Sunday, August 30, 2015

Seattle Teachers and Contract Negotiations

So with a lot of talk about teacher salaries, let us get a grip on the cost of raising a family of four persons.

From the Wall Street Journal comes this =>

Back in the day when I was raised there were a lot of "stay at home moms" and they contributed a lot to the success of public schools and society.  In the early 1960s an average house payment was around 32 hours of adult labor a month at the average wage rate.  It must be well in excess of 100+ hours a month in the Seattle metro area today.   In parts of Silicon Valley they are providing housing for police, nurses, firemen, and teachers due to incredibly high housing costs.

These days if a Seattle teacher is expecting to have a family of four with a stay at home spouse, that teacher better have some inherited wealth or inherited a house.

The EPI budget calculator

gives $72,274 for the annual cost for a family of 4 in the Seattle/Bellevue metro area
but that gives housing cost as $1,123 a month (huhh?? - must be living in an RV parked in the Arboretum).

The EPI measure isn’t a poverty gauge, but rather estimates what it costs for households to satisfy basic needs, including shelter, food, child care, transportation, health care and taxes. The measure takes into account items such as a cell phones and home furnishings, but not vacations or saving for retirement or college.

Wonder what the Washington Policy Center and the Seattle Times will tell us about salaries and strikes.

Saturday, August 29, 2015

Current Professional Development --------------- an expensive voyage to Fantasy Island

Teaching Teachers: Big Costs, Little Payoff

We're wasting billions on professional development. What can be done about a culture of low expectations for professional development?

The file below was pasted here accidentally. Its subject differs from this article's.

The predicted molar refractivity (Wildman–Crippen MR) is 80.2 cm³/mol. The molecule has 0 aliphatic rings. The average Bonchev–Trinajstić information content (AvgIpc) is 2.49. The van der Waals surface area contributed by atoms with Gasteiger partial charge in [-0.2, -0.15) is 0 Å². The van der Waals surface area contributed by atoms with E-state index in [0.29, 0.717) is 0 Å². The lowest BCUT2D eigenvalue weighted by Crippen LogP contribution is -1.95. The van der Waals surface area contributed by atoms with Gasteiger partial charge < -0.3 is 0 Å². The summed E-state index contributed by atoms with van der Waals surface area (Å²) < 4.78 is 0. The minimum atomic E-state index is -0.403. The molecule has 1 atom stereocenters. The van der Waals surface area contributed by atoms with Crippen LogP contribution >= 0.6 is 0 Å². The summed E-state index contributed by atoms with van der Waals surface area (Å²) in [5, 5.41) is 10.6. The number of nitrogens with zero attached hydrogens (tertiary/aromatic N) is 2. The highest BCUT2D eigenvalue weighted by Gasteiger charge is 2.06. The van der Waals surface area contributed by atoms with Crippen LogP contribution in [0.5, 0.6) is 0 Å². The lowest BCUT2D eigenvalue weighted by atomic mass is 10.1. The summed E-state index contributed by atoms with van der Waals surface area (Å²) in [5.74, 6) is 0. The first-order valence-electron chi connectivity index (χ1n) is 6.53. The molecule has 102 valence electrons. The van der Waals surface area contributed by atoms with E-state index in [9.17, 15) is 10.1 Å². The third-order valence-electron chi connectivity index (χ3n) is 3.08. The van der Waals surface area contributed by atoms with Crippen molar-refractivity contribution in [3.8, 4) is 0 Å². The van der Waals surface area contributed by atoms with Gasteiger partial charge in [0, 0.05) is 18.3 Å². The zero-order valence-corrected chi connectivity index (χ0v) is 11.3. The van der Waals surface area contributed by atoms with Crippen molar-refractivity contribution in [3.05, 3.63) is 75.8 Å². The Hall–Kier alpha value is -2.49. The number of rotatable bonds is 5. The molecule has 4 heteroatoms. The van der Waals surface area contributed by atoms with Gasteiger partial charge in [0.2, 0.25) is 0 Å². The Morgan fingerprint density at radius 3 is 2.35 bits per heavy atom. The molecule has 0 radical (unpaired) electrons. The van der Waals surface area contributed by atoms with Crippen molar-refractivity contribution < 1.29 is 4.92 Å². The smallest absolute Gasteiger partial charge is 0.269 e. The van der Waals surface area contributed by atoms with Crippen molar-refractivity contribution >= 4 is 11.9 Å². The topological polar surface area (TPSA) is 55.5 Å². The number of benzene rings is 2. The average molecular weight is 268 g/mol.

A study, entitled "The Mirage," was based on surveys of 10,000 teachers and 500 school leaders, along with interviews with more than 100 staff involved in teacher development. The surveys and interviews were conducted in three large school districts and a mid-sized charter school network.
PD costs were found to average $18,000 per student per year.  Based on findings, it is estimated that the 50 largest U.S. school districts alone spend about $8 billion annually on teacher development, far more than was previously thought.

"The Mirage," :Confronting the Hard Truth about Our Quest for Teacher Development
Click "The Mirage" above for a 68 page .pdf download of that report.

"The Mirage" study describes the widely held perception among education leaders that we already know how to help teachers improve, and that we could achieve our goal of great teaching in far more classrooms if we just applied what we know more widely. Our research suggests that despite enormous and admirable investments of time and money, we are much further from that goal than has been acknowledged, and the evidence base for what actually helps teachers improve is very thin.

Great teaching is very real, as are teachers who improve over time, sometimes dramatically so. Undoubtedly, there are development experiences that support that improvement. But we found no clear patterns in these success stories and no evidence that they were the result of deliberate, systemic efforts. Teacher development appears to be a highly individualized process, one that has been dramatically oversimplified. The absence of common threads challenges us to confront the true nature of the problem—that as much as we wish we knew how to help all teachers improve, we do not.

The executive summary recommends  that school systems:

1 ..  REDEFINE what it means to help teachers improve  and    Define “development” clearly, as observable, measurable progress toward an ambitious standard for teaching and student learning. 

2 .. REINVENT how we support effective teaching at scale

3 .. REEVALUATE existing professional learning supports and programs 


New Zealand currently requires PD programs to produce academic gains in students by measuring the effect sizes produced by PD. It is all about improving student learning.
So let us examine Seattle School District and Elementary Mathematics over about a 10 year period.
#1 The District's position is that for purposes of providing high quality uniform Professional Development only one series of math textbook should be used at any school level.